Can commodity producers resist the temptations of the up cycle?

Anytime you hear the mantra “this time it will be different,” it’s probably best to assume the same old cycle will repeat itself.

Anytime you hear the mantra “this time it will be different,” it’s probably best to assume the same old cycle will repeat itself.

This is especially true for commodity producers, who often appear to lurch from boom to bust and back to boom with little regard for learning from past mistakes.

Perhaps this is because commodity cycles can take decades to play out, meaning institutional memory is lost over time, allowing executives to repeat the mistakes of their predecessors.

But more likely it’s because most chief executives in listed commodity majors are either forced by investors to be seen doing something to boost growth, or by nature are driven to build and buy new mines.

The strong gains in many commodity prices last year, including a doubling of iron ore and coal, have given rise to optimism within the industry that the down cycle in commodities is finally over after five long years of falling prices.

If we are at the start of a new cycle of stronger commodity prices, the prudent thing for companies to do is to remain focused on costs, while also paring debt and steering exploration spending toward markets with the best long-term prospects for supply constraints or strong demand growth.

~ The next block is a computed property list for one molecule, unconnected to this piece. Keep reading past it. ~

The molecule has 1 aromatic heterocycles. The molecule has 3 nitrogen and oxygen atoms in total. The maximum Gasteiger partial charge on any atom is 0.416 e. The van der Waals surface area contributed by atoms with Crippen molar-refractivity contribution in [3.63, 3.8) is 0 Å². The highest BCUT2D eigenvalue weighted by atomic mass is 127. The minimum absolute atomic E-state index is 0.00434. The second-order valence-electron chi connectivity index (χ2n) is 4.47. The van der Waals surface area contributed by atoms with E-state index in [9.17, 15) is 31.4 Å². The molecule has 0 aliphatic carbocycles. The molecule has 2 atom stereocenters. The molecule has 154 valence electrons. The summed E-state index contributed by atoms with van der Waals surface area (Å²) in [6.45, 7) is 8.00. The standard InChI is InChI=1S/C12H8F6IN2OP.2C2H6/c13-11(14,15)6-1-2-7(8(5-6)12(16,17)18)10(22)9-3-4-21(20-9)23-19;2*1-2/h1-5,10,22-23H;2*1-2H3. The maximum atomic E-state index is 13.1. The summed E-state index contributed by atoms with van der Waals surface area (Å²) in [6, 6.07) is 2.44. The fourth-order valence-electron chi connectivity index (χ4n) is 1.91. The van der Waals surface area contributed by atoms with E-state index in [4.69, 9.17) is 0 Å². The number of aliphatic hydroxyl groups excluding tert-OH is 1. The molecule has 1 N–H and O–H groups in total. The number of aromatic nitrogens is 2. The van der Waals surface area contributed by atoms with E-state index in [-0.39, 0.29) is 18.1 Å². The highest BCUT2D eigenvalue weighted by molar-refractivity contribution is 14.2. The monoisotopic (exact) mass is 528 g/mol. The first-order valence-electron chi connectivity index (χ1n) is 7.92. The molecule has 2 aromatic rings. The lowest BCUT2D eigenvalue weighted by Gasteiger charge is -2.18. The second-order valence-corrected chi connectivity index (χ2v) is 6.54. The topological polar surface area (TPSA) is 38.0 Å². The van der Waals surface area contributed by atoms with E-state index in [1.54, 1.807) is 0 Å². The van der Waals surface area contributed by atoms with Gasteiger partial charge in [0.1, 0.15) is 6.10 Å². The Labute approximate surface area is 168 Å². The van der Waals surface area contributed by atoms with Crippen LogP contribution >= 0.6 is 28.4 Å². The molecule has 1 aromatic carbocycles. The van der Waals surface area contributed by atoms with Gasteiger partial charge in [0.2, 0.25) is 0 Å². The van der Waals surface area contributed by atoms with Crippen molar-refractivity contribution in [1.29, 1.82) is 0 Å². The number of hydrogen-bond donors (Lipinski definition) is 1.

Put another way, commodity producers should resist the temptation to embark on an open checkbook approach to new projects just because they are now generating large cash returns as higher prices boost revenues.

So far the signs are somewhat encouraging, with major miners expressing caution in their recent results presentation.

It’s also to be hoped that this generation of leadership can resist the temptations of embarking on marquee projects or overly-ambitious M&A deals.

The main risk is that the longer the price rally does go on, the greater the pressure will become from equity analysts for plans to boost growth over the longer term, a situation that in the past has resulted in massive commitments of capital that has not delivered its promised returns.

Much of the optimism behind the last investment boom was that China would simply buy everything that commodity companies could produce.

While China remains the world’s top commodities importer, it’s become apparent that its appetite isn’t unlimited.

This alone should make companies more wary of re-starting an investment cycle.

Original published in Reuters.

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